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There are 3 closely related vim commands that let you call an external program:

  1. :[range]!{filter-cmd} {arg} (ex-command, :help :range!)

  2. :[range]write !{cmd} (ex-command, :help :w_c)

  3. system({expr}, {arg}) (vimscript function, :help system())

(I'm including ! and :!cmd as part of 1.)

From my view, there are three important distinctions:

  1. [range] is sent to stdin in, stdout replaces [range]
  2. [range] is sent to stdin, stdout is ignored
  3. stdout is the return value of system(), so stdout can be saved to a variable as :let @a = system(..)

Is there really no way to send the current buffer or current line as stdin to an external command AND have unfettered access to stdout?

If you want to write, e.g., a complicated movement command that requires parsing of the line/buffer (parsing which would be better off not written in vimscript), this seems very surprising.

(Trying to send stuff through {arg} would be crazy for a couple reasons: 1. character length limits, 2. you'd have to write a shell escaping function from within vimscript*)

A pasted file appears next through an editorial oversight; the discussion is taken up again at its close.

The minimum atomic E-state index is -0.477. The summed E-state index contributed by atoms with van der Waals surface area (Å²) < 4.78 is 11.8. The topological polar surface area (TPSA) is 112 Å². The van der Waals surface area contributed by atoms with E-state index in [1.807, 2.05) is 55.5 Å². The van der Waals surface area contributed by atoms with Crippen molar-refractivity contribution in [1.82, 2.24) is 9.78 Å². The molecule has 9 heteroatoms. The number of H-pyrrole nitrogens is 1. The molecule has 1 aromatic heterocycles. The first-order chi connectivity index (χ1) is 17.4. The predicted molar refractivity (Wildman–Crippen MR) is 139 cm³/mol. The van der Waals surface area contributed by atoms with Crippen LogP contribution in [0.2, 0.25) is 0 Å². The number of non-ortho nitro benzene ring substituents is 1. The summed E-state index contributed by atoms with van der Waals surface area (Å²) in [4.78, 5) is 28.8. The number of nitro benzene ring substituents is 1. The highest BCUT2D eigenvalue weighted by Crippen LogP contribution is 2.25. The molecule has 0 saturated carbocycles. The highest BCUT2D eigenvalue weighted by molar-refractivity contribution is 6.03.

Here is the only other related question I could find. It sends a string variable as shell arguments to (unix) 'echo', which then sends it as stdin to your program: Can I pass a string as stdin to a system call from vim?

*If the vim function shellescape() does what you want, great, but on Windows it isn't even remotely robust for protecting input from cmd.exe and from CommandLineToArgvW. In fact, on Windows vim sends any single shell string through cmd.exe twice.

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OK, I was erring about one very important detail: the second argument to system({expr},{input}) isn't treated as shell input, it is sent as stdin. So you would do something like:

:let stdin = join(getline(1,'$'), "\n")
:let a = system('C:/main.exe',stdin)

Almost all examples of system(..) use and warn about shell escaping, but that is for the {expr} argument (and this escaping is a much smaller problem if {expr} is not a dynamic string).

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  • If this answers the question, it’d be helpful if you could mark it Accepted so that the question doesn’t show up in Unanswered lists. :)
    – Ben Klein
    Feb 3, 2014 at 19:24

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